Swing weight affects everything from club feel to swing speed — and your confidence. So take a crash course in the science of your golf club.

By Dave Pauley

Club manufacturers invented swing weight in the 1920s as a measure of the dynamic feel of a golf club. As defined by the USGA, swing weight value relates to the moment of inertia of the club at a fulcrum point, near the grip end of the club. Moment of inertia is the resistance of an object to rotation, just as mass is its resistance to linear motion.

In layman’s terms …

The swing weight of a golf club specifies how heavy the club feels to a player swinging it, based on weight distribution. So adding weight at either end — with lead tape, weights, extending or cutting the shaft — all effects swing weight. Another way to think of this is with more weight in the head the swing weight increases, and with more weight in the handle the swing weight decreases.

How swing weight is measured

The measurement of swing weight is expressed in a letter (A-F) and number (0-9) combination. Most manufacturers will create clubs with a swing weight in the D-0 to D-2 range. If a club is heavier, at F8, for

Swing Weight Machine
A swing weight measuring machine (image via Golfsmith)

example, a golfer must then exert more force to swing the golf club. This causes a reduction in clubhead speed, which can reduce distance and cause the club to not “feel” right. This would be the opposite for a lighter club, which let’s say is at C-0. In theory it should increase swing speed, but an improper fit may cause someone with a moderate-to-high swing speed to “lose feeling of the head” during the swing. This can result in irregular shots and poor club feel.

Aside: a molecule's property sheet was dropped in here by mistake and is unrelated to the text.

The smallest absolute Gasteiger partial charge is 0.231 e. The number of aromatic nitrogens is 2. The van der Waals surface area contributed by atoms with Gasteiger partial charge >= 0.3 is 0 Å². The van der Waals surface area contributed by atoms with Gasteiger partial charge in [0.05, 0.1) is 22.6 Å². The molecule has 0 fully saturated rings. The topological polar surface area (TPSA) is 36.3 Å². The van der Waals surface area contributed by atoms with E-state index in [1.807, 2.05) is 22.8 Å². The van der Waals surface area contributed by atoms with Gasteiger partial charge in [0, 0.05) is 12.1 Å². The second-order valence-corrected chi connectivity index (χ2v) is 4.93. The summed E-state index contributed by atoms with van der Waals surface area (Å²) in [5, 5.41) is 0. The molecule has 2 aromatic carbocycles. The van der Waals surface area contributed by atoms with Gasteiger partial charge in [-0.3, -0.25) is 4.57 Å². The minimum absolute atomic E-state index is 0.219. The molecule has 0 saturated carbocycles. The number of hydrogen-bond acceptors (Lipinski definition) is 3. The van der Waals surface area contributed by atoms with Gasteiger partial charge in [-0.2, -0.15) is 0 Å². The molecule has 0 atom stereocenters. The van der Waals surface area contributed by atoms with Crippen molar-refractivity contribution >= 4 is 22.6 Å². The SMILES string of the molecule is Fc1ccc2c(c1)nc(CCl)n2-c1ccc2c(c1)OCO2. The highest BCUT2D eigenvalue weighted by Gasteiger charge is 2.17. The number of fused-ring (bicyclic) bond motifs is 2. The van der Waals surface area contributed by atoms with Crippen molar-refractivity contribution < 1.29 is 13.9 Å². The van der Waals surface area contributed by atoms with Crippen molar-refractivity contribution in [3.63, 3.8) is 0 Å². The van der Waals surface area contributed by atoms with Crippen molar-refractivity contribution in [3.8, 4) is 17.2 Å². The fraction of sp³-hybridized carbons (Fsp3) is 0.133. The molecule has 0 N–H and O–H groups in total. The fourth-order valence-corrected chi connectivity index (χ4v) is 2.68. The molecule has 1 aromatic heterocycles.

Why swing weight is important

As covered during a GolfTEC TECfit, we match the golfer to the most ideal fit from a technical standpoint, but also make sure they are aware of the feel component of the club. This is a very important part of the fittingTECfit Custom Club Fitting process, because changing the swing weight up or down can dramatically affect the golfer’s general comfort with the club and that of course translates to confidence on the golf course.

We often here comments like, “I can’t feel the club head,” or, “The club feels too heavy,” which are clear indicators the swing weight of the club needs to be adjusted.

Swing weight numbers in action

One swing weight point generally equals 1.7 to 2.2 grams, depending on club length. If, for example, we were to add 2 grams of weight to the handle end of a D-9 club, this would reduce the swing weight to D-8. And if we instead added 2 grams to the clubhead, this would increase the swing weight to E-0. The most common way to this is to add lead tape in these areas, which, if you’ve ever seen a tour player’s bag up close, often has lead tape sprinkled throughout the bag to fully dial in their highly attuned feel with equipment.

So, try it out for yourself — experiment on an old club laying around and see which swing weight “feels” better to you!


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